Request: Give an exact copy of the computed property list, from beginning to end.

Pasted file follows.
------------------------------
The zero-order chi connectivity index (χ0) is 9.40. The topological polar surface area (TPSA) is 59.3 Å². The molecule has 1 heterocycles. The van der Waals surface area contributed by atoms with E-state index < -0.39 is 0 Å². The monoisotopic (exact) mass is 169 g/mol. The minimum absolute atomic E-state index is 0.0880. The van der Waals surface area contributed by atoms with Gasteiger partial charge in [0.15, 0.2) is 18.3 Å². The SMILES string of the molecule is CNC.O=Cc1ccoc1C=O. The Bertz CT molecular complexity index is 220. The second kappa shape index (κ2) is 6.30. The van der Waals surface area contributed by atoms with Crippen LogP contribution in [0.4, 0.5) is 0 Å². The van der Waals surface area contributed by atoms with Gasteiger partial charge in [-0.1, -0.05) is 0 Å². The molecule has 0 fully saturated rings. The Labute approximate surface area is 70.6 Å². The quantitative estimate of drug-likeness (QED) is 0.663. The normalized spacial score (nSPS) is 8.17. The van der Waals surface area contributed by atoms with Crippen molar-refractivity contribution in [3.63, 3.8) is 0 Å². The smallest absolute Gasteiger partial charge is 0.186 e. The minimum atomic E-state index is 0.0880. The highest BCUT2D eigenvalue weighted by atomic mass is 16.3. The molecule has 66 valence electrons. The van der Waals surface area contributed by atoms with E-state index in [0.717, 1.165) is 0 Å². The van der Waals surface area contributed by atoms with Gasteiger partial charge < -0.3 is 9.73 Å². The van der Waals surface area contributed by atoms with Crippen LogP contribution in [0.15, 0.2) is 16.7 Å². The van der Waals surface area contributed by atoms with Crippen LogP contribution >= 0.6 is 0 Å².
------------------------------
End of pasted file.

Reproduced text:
The zero-order chi connectivity index (χ0) is 9.40. The topological polar surface area (TPSA) is 59.3 Å². The molecule has 1 heterocycles. The van der Waals surface area contributed by atoms with E-state index < -0.39 is 0 Å². The monoisotopic (exact) mass is 169 g/mol. The minimum absolute atomic E-state index is 0.0880. The van der Waals surface area contributed by atoms with Gasteiger partial charge in [0.15, 0.2) is 18.3 Å². The SMILES string of the molecule is CNC.O=Cc1ccoc1C=O. The Bertz CT molecular complexity index is 220. The second kappa shape index (κ2) is 6.30. The van der Waals surface area contributed by atoms with Crippen LogP contribution in [0.4, 0.5) is 0 Å². The van der Waals surface area contributed by atoms with Gasteiger partial charge in [-0.1, -0.05) is 0 Å². The molecule has 0 fully saturated rings. The Labute approximate surface area is 70.6 Å². The quantitative estimate of drug-likeness (QED) is 0.663. The normalized spacial score (nSPS) is 8.17. The van der Waals surface area contributed by atoms with Crippen molar-refractivity contribution in [3.63, 3.8) is 0 Å². The smallest absolute Gasteiger partial charge is 0.186 e. The minimum atomic E-state index is 0.0880. The highest BCUT2D eigenvalue weighted by atomic mass is 16.3. The molecule has 66 valence electrons. The van der Waals surface area contributed by atoms with E-state index in [0.717, 1.165) is 0 Å². The van der Waals surface area contributed by atoms with Gasteiger partial charge < -0.3 is 9.73 Å². The van der Waals surface area contributed by atoms with Crippen LogP contribution in [0.15, 0.2) is 16.7 Å². The van der Waals surface area contributed by atoms with Crippen LogP contribution >= 0.6 is 0 Å².